|Roger Boscovich (1711-1787) and his force–distance curve from the dissertation De viribus vivis, published in 1745. Letters identify 'limit points' where attraction turns into repulsion and vice versa, inflection points, maxima and minima and so on. (The dissertation presents many of the concepts successively exposed in Philosophiae naturalis theoria). Other versions of the Boscovich force law present more oscillations around the horizontal axis. |
The point atom theory was developed by English chemist Humphry Davy in 1813.  The following quote by Davy seems to be representative of his human point atom view: 
“The true chemical philosopher sees good in all the diversified forms of the external world. Whilst he investigates the operations of infinite power guided by infinite wisdom, all low prejudices, all mean superstitions disappear from his mind. He sees man an atom amidst atoms fixed upon a point in space ; and yet modifying the laws that are around him by understanding them; and gaining, as it were, a kind of dominion over time, and an empire in material space, and exerting on a scale infinitely small a power seeming a sort of shadow or reflection of a creative energy, and which entitles him to the distinction of being made in the image of god and animated by a spark of the divine mind. Whilst chemical pursuits exalt the understanding, they do not depress the imagination or weaken genuine feelings; whilst they give the mind habits of accuracy, by obliging it to attend to facts, they likewise extend its analogies; and, though conversant with the minute forms of things, they have for their ultimate end the great and magnificent objects of nature.”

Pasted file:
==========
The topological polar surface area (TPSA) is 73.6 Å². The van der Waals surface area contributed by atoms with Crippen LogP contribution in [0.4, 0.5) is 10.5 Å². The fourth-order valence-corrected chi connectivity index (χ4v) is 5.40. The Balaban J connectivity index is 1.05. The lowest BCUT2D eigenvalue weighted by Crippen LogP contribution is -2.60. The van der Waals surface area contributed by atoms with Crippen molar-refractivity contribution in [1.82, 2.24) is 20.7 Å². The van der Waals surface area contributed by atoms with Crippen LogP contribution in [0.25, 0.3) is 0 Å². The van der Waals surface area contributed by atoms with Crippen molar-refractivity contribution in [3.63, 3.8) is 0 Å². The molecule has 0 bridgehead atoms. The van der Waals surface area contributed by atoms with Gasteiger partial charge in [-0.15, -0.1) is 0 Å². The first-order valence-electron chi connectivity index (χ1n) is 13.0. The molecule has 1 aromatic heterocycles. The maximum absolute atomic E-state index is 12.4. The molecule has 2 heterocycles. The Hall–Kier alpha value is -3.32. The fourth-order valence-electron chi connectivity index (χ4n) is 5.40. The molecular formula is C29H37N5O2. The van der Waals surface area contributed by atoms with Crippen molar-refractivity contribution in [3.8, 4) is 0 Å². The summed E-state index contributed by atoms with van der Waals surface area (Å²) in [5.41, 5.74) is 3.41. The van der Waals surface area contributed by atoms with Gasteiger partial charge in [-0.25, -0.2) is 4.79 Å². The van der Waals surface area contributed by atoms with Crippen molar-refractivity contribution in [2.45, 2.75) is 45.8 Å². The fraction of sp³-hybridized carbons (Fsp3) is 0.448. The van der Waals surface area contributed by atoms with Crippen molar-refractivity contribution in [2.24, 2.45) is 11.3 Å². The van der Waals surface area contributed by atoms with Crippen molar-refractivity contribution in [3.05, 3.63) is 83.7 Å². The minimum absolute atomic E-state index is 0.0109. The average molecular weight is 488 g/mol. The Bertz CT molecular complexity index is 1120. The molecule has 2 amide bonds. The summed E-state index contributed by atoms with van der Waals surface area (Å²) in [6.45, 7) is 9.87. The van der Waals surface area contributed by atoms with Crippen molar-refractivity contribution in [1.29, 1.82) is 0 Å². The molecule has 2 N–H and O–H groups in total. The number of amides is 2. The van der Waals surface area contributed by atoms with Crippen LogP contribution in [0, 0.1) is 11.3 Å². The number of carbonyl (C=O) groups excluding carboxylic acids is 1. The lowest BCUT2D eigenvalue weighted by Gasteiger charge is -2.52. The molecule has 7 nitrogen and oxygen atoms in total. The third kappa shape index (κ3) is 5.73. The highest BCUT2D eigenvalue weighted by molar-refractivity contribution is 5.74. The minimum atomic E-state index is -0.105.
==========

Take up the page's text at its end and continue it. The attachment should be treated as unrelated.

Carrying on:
In 1865, Friedrich Nietzsche discovered the work of Arthur Schopenhauer and his emphasis on “will” and the concept of “will to live”, and, the following year, through a reading of Friedrich Lange’s 1865 History of Materialism, discovered the work of Roger Boscovich and his Theory of Natural Philosophy, and through these went on to develop a “centers of force” (see: atomic theory) theory of “will to power” as the embodiment of what Nietzsche believed was the main driving force in man. 
1. Knight, David. (1998). Humphry Davy: Science and Power (pg. 76). Cambridge University Press.
2. Levere, Trevor, H. (1971). Affinity and Matter – Elements of Chemical Philosophy 1800-1865 (point atom, pg. 68). Great Britain: Oxford University Press.
3. Davy, Humphry. (1840). “Dialogue Five: the Chemical Philosopher”, in: The Collected Works of Humphry Davy (pg. 361). Smith, Elder, and Co.
4. Malescio, Gianpietro. (2003). “Intermolecular Potentials: Past, Present, and Future” (image), Nature Materials, 2:501-03.
5. (a) Will to power – Wikipedia.
(b) Nietzsche, Friedrich (1901). The Will to Power. 1968 Engl. Trans. Vintage.